• What policies are in place regarding how this information can be used or shared with third parties?
  • What is their data retention policy?
  • Are they compliant with the laws and regulations that your company is governed by?
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Vendor questions to gauge flexibility and customer service

In addition to the high-level questions above, there are also a few more specific things to keep in mind when evaluating vendors:

Customer Communication

Many vendors will have separate teams for the sales, onboarding, and ongoing account management portions of the customer relationship. Ask them what the communication looks like throughout each of these phases. Helpful questions can look like:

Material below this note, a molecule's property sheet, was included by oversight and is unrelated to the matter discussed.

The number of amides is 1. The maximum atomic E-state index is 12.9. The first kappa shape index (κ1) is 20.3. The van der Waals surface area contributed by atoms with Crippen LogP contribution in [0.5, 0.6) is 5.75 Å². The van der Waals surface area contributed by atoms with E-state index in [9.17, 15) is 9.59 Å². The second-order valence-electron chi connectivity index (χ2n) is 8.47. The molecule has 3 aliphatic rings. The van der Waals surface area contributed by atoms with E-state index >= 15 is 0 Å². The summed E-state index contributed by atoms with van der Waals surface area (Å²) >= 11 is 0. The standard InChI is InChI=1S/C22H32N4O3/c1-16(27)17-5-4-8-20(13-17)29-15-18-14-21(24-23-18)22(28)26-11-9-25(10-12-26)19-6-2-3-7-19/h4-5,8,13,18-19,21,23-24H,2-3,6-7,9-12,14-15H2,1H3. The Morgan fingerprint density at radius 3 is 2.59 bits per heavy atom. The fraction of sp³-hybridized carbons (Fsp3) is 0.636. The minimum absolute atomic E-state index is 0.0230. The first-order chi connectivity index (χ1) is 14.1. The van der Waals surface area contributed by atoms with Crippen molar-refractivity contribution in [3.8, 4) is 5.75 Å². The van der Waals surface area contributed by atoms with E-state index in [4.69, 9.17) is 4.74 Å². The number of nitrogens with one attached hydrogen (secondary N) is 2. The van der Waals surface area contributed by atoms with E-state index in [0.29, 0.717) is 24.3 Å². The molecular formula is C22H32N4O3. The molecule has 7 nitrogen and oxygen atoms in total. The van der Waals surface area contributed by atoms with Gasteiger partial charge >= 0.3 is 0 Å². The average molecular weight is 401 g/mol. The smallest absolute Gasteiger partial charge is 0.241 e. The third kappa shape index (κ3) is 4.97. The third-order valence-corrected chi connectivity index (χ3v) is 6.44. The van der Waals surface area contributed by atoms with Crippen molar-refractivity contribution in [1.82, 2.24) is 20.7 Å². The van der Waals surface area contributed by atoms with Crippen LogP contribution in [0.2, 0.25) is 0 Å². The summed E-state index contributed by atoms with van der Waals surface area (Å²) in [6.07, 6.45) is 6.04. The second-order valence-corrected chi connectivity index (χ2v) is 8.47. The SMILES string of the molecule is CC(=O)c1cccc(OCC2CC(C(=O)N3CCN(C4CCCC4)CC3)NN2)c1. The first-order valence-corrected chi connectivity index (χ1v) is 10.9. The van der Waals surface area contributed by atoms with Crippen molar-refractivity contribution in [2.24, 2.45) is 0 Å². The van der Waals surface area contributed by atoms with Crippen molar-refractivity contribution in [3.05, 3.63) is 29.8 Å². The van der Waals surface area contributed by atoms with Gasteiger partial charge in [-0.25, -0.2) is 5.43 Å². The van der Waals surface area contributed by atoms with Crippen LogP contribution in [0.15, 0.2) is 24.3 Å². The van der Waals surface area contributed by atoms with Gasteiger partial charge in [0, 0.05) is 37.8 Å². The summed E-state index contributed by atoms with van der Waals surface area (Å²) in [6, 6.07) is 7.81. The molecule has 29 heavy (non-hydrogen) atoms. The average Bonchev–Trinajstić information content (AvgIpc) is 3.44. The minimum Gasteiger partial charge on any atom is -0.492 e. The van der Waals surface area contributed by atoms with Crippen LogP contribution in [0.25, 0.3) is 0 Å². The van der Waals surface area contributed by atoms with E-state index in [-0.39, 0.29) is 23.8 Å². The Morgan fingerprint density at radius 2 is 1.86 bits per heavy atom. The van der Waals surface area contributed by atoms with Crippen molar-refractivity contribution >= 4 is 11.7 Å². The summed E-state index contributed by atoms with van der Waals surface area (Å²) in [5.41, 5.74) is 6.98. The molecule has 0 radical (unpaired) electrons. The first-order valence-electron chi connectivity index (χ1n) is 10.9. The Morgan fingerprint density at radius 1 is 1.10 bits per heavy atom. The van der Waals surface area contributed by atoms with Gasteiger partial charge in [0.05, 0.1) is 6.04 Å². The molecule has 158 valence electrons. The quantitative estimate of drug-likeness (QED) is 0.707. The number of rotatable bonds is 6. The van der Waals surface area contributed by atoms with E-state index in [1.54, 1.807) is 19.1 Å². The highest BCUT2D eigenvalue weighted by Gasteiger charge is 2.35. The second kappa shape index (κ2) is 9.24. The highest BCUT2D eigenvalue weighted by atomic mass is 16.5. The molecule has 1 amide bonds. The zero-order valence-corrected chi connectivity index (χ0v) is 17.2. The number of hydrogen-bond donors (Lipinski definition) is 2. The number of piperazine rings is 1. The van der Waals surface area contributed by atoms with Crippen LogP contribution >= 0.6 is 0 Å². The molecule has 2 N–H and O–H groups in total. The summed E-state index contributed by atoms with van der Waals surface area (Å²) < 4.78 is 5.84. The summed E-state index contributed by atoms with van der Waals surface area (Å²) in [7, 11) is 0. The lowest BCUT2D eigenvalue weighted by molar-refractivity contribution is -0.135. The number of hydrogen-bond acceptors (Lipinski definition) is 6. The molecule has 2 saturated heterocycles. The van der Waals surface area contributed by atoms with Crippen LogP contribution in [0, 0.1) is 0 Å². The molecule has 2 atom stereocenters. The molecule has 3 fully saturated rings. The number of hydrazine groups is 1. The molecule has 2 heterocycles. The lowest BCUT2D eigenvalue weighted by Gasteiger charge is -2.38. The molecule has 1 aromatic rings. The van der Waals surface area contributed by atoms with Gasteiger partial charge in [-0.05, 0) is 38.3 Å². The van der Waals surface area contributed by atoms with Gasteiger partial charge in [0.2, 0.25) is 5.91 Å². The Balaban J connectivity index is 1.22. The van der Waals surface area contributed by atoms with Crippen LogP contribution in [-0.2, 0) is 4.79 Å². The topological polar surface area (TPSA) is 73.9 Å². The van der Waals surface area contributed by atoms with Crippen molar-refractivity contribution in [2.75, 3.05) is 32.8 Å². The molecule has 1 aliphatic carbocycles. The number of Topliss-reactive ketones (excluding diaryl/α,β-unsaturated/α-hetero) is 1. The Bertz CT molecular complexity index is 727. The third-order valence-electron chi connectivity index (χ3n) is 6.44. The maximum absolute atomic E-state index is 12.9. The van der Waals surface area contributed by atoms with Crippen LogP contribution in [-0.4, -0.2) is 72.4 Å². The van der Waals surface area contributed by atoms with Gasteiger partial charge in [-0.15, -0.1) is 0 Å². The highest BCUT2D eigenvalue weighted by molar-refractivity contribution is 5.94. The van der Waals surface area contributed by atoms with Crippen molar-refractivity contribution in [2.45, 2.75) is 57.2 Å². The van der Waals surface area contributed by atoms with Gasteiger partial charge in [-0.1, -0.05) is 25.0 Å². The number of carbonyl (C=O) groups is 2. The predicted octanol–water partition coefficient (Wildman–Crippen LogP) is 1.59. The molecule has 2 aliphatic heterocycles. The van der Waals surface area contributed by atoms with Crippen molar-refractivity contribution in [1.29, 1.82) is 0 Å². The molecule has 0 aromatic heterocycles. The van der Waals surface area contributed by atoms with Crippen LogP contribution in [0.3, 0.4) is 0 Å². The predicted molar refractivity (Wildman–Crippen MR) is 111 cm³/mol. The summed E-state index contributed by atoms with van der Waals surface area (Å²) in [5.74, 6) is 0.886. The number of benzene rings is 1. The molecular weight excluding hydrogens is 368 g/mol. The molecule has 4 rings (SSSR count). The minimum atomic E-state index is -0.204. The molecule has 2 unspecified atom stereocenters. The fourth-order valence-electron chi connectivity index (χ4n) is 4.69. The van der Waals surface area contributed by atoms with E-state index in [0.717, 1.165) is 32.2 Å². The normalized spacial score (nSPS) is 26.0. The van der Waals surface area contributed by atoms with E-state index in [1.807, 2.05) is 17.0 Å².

• How do customers contact you with questions or issues throughout the relationship lifecycle?
  • What’s your SLA and response time for issues?
  • How do you handle communication around new features releases, bugs, and planned downtime?
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Run the numbers and select a vendor

Once you’ve completed the evaluation of the prospective vendors, look at how they each stack up against your requirements list. Regroup with the stakeholders for a final review and then kickoff the contract review process and get to building!

We’re excited to see what the future holds for conversational AI. We hope that this guide makes you feel more confident in your procurement process as you evaluate different conversational AI vendors to support digital self-service. 

Contact us to discuss how we can help any size business launch Conversational AI experiences that people want to use.